Bachmann, Perry and HPV

Let me begin by dispensing with the easiest parts first.  Michele Bachmann is an idiot.

“I’m offended for all the little girls and parents that didn’t have a choice,” [Bachmann] said. (Actually, any parent can opt out on a child’s behalf.) She said that girls who were harmed by the vaccine don’t get “a mulligan.” Later, the offended Bachmann ventured deeper into scientific illiteracy, telling Fox News that a woman had approached her after the debate and told her that she had a daughter who had “suffered mental retardation as a result of that vaccine.”

To say that I am extremely skeptical about Bachmann’s story is to be charitable.  I do not believe a single word of a story about a child suffering any kind of cognitive deficit following HPV vaccination, which reads as unmitigated bullshit to me.  At one point there was concern that a relatively rare neurological condition called Guillain-Barre Syndrome may occur with greater frequency following vaccination with the HPV vaccine Gardasil, but that connection has been investigated and rejected.  There is zero evidence to suggest any possible connection between mental retardation and HPV vaccination (or the appropriate use of any other vaccine, for that matter).  Bachmann’s demagoguery is social conservatism dressed up with the usual anti-science vaccination hysteria, a combination I find unpalatable in the extreme.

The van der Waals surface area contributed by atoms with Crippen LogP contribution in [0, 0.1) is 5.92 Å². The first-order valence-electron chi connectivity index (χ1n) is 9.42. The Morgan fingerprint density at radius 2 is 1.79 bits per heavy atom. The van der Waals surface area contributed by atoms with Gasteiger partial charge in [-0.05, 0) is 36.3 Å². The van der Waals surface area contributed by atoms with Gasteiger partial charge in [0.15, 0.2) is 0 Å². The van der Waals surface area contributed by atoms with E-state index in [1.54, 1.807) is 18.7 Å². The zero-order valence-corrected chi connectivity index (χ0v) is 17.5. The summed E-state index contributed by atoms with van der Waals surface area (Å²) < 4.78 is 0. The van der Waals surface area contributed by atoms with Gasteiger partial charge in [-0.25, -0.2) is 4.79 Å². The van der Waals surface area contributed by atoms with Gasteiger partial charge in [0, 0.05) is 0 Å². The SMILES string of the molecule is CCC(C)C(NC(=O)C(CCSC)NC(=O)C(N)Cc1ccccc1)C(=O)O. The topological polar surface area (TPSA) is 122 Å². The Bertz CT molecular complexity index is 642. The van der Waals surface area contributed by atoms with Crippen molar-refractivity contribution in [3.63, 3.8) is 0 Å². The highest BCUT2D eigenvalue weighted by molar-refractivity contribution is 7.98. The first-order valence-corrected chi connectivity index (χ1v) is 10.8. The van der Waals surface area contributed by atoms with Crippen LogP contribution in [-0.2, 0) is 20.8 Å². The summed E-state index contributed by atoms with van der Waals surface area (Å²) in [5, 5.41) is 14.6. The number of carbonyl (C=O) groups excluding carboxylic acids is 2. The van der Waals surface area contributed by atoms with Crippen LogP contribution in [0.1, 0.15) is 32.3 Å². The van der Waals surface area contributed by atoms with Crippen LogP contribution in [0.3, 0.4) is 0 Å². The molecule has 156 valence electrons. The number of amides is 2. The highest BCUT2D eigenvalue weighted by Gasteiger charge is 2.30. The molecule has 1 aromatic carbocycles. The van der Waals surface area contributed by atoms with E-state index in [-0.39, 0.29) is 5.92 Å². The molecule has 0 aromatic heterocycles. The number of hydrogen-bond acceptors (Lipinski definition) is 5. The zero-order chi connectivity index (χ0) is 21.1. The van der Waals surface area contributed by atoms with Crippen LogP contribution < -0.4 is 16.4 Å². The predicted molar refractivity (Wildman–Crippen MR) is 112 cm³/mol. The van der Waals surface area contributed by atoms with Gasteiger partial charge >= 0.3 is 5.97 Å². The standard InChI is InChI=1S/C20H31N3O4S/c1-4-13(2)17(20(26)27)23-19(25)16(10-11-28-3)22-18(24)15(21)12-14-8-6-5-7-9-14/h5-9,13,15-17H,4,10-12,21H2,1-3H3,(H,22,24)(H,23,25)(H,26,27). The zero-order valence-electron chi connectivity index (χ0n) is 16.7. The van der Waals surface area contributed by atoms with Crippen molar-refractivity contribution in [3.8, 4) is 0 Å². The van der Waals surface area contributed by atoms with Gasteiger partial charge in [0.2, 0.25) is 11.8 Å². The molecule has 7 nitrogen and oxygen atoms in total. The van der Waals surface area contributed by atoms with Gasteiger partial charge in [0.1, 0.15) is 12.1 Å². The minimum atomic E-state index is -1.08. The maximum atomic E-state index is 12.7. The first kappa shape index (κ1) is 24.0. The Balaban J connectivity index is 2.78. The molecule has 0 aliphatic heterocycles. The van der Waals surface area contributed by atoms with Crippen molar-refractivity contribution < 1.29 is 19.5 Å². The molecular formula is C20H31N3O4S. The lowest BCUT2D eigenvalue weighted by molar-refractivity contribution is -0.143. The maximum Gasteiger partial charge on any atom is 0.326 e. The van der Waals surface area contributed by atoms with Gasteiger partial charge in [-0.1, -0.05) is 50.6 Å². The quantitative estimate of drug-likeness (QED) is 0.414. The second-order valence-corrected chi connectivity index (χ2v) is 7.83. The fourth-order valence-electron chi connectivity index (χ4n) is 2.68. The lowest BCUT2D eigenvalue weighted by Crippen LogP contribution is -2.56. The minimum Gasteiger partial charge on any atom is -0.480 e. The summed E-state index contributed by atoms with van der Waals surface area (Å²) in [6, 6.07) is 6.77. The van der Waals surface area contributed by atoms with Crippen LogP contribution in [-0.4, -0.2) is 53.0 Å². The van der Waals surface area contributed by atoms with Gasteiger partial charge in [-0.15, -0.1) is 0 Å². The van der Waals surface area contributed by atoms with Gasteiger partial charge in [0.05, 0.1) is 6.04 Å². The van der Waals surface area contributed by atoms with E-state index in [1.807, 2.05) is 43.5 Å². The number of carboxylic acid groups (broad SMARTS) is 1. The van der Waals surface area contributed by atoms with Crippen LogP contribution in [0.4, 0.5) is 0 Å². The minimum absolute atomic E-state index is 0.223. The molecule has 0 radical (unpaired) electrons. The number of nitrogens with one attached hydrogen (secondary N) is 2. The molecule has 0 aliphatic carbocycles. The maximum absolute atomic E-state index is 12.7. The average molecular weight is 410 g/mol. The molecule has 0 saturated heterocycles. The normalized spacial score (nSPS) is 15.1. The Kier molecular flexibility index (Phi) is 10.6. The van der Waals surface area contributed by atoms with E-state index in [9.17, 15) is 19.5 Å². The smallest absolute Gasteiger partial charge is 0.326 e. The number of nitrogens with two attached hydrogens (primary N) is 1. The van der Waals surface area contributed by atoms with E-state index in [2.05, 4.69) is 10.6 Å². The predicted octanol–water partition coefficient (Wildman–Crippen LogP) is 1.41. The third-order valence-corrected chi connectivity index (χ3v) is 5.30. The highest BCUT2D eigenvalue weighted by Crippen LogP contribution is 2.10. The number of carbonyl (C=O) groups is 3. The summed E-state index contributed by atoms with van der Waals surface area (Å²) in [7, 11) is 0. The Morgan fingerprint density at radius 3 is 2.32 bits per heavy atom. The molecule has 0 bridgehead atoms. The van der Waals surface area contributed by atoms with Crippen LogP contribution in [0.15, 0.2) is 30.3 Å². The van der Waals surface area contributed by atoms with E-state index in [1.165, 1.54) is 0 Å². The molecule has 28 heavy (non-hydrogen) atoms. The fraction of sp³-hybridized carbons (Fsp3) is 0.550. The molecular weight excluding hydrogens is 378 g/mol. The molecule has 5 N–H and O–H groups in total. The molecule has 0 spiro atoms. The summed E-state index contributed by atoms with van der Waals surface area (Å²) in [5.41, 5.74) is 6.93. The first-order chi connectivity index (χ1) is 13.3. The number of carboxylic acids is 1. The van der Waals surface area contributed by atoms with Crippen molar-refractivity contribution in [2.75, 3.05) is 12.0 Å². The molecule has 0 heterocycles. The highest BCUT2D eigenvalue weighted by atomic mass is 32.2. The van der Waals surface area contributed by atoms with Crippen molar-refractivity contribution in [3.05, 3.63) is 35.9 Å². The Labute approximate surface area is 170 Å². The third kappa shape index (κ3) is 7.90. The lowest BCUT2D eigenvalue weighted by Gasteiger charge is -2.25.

In fact, I don’t imagine the Tea Party’s own Jenny McCarthy would care about this issue at all were it not a way to take aim at an ascendant Rick Perry, who is drawing fire for trying to make HPV vaccination mandatory in Texas.  As much as I find Rick Perry wholly unappealing as a politician, and would vote for a shaved ape before I cast a vote for him, on this one issue I think he was trying to do right by the kids in his state in defiance of political expediency.  He has my grudging admiration in this isolated case.

That being said, I do not support mandatory HPV vaccination.

My reason why not is relatively simple — I think parents should have the right to make crappy healthcare decisions for their children with minimal government coercion.  Parents are allowed to smoke around their kids, to ply them with unhealthy foods, and to allow them hours of unsupervised television viewing.    As a matter of course I exhort them to do otherwise when given the chance.  But unless a child is being imminently endangered by their parents’ poor decisions, I do not believe the state should intervene.